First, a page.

Proof. Let be the directed graph of ARP requests in week . Let be the algorithm that computes the weekly total degrees and (line 2 of Algorithm 1), which also corresponds to the total number of edges in . To preserve -edge-DP of each User’s ARP requests, one can simply use the Laplace mechanism. To do so, we need to find an upper bound of the sensitivity . Let be an edge-neighboring graph of in week and . Then, and we have the following Laplace mechanism (line 2-3) guarantee the -node DP:where (line 3).
Algorithm 1 can then be represented aswhere is a postprocessing function (line 4-5) that: (i) precludes a negative output by thresholding it to 0, and (ii) rounds a nonnegative privatized value into the closest integer in order to prevent the floating point attack [31].
By Proposition 1 and 2, we can conclude that this algorithm is -edge-DP or -edge-DP.
To prevent excessive information loss, one needs the Laplace noise to be smaller than , i.e., or . This can be achieved in realistic settings, e.g., in our experiment (Section 8) where and the lower quartile of is 20.
On the other hand, a similar analysis for the -node-DP results in much bigger Laplace noises; consider two node-neighboring directed graphs of Users. The degrees defined as above satisfy , which cannot be improved further. Thus, in order to employ the Laplace mechanism, the noises have to be sampled from . In contrast to the edge-DP regime, the scale of the noise comes with a factor of . As a result, for a large number of Users, it is no longer feasible to preserve both privacy and utility at the same time.

6.2. Histogram-Based Approach

As seen in the previous subsection, the naïve approach cannot be used to satisfy -node-DP in practice due to its high sensitivity, leading to too strong additive noises which in turn significantly lower utility of the released data. Instead, we propose a second approach utilizing a histogram that helps reduce the -node-DP sensitivity to a reasonable amount.

Our histogram-based approach is shown in Algorithm 2. The rationale behind this approach is to transform the degree data in such a way that its sensitivity is minimized when any User is removed from . Naturally, a histogram is a good fit for this approach since it provides a way to partition data into disjoint groups/bins, where each bin in this case represents a range of degrees. Thus, this approach first computes the degrees of each User in a specific week and uses this degree data to construct a histogram, as shown in line 2 of Algorithm 2. This histogram data minimizes the -node-DP sensitivity because removing a User from the histogram data affects only one bin, i.e., the one this User belongs, and it only decreases its bin count by one; other histogram bins are unaffected by this change. We then can apply the Laplace mechanism on each bin (line 3), threshold and round the resulting value to the closest integer (line 5-6) and finally return this noisy histogram as an output.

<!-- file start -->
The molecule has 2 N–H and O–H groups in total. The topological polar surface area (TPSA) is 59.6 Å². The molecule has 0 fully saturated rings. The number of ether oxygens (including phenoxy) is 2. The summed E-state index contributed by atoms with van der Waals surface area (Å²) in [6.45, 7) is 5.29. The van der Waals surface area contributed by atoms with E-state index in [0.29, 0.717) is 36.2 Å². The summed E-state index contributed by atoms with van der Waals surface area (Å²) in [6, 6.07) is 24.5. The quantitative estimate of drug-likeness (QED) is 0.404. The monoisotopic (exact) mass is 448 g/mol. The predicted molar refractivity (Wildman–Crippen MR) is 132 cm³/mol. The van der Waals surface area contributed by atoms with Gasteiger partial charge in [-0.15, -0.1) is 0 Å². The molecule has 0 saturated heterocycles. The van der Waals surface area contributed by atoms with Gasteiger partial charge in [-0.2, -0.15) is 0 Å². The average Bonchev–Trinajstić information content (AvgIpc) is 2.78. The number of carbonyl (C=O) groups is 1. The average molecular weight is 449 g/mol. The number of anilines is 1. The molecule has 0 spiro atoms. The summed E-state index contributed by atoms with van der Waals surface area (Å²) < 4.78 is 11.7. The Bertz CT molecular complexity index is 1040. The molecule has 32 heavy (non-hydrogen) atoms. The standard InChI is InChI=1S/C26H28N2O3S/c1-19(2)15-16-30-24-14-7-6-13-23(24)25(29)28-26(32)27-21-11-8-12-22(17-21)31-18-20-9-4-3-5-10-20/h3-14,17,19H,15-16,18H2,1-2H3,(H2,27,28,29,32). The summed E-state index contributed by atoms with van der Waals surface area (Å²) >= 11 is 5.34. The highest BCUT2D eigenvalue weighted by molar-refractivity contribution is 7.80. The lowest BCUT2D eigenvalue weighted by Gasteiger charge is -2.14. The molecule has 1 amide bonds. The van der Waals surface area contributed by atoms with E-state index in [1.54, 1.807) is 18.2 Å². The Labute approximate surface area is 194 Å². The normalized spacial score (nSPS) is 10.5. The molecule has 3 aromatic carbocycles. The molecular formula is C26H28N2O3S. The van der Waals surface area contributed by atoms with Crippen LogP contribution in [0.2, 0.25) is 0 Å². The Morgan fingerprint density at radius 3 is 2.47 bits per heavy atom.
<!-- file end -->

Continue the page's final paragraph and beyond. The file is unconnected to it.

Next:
We now formally show that the histogram-based approach satisfies -node-DP.

Theorem 4. The histogram-based approach as described in Algorithm 2 is -node-DP.

Proof. Let and be node-neighboring directed graph at time , i.e., can be obtained from by adding or removing a single node. Let be the algorithm that computes the histogram of the degrees, i.e., the entries of and are the count of nodes by their degrees. Then and differ by one in the entry corresponding to the degree of User , who only exists in either or . Therefore, .
Observe that line 2-7 of Algorithm 2 can be written as a randomized algorithm defined bywhere and corresponds to the threshold-then-round function computed on all bin counts (line 5-6). It follows from Theorem 1 and Proposition 1 that is -node-DP.
Then, we can define Algorithm 2 as a randomized algorithm as follows:By Proposition 2, we have that the histogram-based approach (described in Algorithm 2) is -node-DP or -node-DP.

Input: , ,
(1)for to do
(5)  ifthen
(6)  else

7. Releasing ARP-Request Data with -Edge/Node-DP

The approaches in the previous section require adding a noise proportional to , which may not scale well in practice when is large. We explore an alternative by instead adopting the Gaussian Mechanism in order to reduce additive noise from to . We call these variants, naïve- and histogram-based-, which guarantee -edge-DP and -node-DP, respectively.

7.1. Naïve- Approach

In conjunction with the naïve approach (Algorithm 1) which gives a strong privacy guarantee by adding considerably large amount of noises, we develop here another approach that adds less noises, but provides a weaker -edge DP guarantee. The algorithm is described in Algorithm 3. Similar to Algorithm 1, we round the noisy outputs to the nearest integers to protect the data from floating point attacks. In the rest of this section, we discuss nontrivial details of this approach and show that it indeed satisfies -edge DP.